“ I pass by these walls, the walls of Layla

And I kiss this wall and that wall

It’s not Love of the houses that has taken my heart

But of the One who dwells in those houses”

It had been for quite sometime that Qays toyed with the idea of seeking Laila’s hand in marriage from her parents. One day, he went up to them and put the big question before them. But Qays was a poor lad. And when he asked for Laila’s hand in marriage, her father promptly refused him as he didn’t want her daughter to marry below her status. It would mean a scandal for Laila according to Arab traditions.

As fate would have it, the two lovers were banished from seeing each other. Soon after, Laila’s parents married her off to a wealthy man and she went on to live in a big mansion.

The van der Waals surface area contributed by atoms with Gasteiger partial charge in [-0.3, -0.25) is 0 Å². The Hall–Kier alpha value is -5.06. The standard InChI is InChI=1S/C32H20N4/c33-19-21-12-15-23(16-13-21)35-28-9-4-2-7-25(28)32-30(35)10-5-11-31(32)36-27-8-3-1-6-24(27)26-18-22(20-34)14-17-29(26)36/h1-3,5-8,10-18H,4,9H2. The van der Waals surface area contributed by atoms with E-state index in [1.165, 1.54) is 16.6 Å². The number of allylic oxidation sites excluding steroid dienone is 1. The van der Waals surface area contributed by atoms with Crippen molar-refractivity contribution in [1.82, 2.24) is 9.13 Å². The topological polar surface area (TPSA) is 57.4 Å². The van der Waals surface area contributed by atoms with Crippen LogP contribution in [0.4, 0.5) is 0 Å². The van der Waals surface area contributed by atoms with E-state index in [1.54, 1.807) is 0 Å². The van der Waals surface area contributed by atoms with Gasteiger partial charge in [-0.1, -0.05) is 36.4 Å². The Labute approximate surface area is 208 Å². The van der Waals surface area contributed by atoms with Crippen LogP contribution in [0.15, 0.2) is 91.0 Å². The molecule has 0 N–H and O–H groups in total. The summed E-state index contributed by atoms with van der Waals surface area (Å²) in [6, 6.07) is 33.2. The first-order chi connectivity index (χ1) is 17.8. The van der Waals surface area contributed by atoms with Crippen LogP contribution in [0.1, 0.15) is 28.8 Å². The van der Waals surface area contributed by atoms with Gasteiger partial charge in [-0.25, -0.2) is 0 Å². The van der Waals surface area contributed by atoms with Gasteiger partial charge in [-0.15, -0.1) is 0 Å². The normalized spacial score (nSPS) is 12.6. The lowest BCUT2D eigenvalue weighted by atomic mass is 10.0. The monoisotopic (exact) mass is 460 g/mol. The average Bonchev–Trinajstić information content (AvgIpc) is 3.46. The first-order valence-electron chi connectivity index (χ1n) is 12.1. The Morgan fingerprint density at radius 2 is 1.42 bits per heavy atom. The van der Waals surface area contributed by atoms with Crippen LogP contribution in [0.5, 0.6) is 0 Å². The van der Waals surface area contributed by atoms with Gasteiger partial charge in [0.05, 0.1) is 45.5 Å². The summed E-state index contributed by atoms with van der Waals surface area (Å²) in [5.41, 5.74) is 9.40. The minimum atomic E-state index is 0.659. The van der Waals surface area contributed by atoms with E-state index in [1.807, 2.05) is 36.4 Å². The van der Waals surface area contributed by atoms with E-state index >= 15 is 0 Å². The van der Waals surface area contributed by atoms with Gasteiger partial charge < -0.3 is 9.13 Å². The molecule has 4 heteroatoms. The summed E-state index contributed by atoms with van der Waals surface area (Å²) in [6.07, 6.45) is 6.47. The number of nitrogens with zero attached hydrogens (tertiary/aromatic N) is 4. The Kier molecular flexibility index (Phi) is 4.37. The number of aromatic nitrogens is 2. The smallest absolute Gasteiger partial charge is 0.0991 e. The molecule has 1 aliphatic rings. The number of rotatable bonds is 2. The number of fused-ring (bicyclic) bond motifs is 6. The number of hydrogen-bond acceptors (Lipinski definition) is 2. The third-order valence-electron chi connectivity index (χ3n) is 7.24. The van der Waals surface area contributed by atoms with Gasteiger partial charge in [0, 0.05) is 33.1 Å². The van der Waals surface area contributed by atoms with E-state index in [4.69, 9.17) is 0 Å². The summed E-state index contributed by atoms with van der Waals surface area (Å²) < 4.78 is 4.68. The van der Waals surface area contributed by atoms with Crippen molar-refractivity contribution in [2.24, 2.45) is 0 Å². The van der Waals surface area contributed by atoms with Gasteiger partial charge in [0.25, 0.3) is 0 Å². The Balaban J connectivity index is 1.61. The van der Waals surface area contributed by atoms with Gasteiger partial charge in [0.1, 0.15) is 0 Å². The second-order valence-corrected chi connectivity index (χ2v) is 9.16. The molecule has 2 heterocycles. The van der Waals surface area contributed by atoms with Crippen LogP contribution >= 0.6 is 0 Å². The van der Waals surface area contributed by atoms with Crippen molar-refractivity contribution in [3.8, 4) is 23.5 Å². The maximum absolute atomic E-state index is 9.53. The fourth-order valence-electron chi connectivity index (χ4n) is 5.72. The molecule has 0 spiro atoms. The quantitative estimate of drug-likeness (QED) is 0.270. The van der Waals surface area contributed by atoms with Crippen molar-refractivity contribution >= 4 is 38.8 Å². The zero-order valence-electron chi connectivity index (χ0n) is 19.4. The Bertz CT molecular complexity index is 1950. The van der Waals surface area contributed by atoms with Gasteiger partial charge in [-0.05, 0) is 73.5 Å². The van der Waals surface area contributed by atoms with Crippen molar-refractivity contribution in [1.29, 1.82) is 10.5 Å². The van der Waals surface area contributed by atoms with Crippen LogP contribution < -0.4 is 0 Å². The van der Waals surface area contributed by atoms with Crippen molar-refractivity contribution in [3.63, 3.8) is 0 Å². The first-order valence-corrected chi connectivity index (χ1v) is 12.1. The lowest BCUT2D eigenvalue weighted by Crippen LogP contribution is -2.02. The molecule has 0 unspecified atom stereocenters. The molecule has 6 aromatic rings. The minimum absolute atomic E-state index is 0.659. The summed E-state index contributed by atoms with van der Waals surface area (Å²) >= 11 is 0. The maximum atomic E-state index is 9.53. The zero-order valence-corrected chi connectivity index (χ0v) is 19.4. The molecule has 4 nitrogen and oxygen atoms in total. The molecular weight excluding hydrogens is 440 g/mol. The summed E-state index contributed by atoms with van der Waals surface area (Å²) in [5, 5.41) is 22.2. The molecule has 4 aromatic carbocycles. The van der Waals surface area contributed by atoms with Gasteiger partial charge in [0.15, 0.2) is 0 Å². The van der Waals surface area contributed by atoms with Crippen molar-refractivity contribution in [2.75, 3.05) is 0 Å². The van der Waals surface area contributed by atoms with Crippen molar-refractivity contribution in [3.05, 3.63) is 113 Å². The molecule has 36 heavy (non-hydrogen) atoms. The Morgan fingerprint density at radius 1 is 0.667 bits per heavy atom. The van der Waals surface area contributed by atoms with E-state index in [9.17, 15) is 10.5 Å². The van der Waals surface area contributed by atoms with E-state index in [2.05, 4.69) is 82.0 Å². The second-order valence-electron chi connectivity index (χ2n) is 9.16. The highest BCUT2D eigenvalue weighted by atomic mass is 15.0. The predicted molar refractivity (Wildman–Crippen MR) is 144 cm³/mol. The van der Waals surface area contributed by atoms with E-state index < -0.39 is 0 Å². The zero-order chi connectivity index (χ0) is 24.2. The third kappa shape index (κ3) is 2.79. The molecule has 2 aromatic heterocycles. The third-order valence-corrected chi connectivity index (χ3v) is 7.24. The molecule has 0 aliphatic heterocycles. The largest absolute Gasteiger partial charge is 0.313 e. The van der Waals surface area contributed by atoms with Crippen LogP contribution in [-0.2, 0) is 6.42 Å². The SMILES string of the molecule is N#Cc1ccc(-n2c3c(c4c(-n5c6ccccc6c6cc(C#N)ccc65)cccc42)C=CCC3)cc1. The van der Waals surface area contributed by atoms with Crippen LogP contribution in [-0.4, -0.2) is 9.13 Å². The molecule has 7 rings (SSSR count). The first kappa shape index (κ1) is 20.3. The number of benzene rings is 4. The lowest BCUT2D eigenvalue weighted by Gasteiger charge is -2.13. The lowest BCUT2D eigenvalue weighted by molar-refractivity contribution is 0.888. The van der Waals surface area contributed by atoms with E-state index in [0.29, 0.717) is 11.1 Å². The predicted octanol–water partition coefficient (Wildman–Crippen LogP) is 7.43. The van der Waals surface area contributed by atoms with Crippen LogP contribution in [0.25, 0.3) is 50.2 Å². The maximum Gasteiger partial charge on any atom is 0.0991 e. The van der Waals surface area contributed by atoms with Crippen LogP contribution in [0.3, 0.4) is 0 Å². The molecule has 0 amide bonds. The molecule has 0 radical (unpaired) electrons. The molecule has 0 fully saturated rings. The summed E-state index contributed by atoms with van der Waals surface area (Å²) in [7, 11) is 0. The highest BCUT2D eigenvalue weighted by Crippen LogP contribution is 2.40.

When Qays heard of her marriage he was heartbroken. He fled the tribe camp and wandered in the surrounding desert. His family eventually gave up on his return and left food for him in the wilderrness. He could sometimes be seen reciting poetry to himself or writing Laila’s name in the sand with a stick. Day and night, he pined for her.

Laila was no better. Seperated from Qays, she was shattered in mind, body and spirit. Not long afterwards, in 688 AD, she moved to Iraq with her husband, where she fell ill and died eventually. When Qays’ friends came to know about Laila’s death, they went looking for him all over to give him the news. But they could not find him.

Not much later, , their search for him came to an end. Qays was found dead in the wilderness near Laila’s grave. On a rock near the grave, he had carved three verses of poetry, which are the last three verses ascribed to him. Qays went mad for his love; for this reason he came to be called “Majnu”, or “Majnun Layla”, which means “Driven mad by Layla”. Such a love is hard to find today. So if ever you love someone, try to love like these two did. Even today, lovers swear by their name. It is their love affair that has made Laila and Majnu immortal in the accounts of great love stories.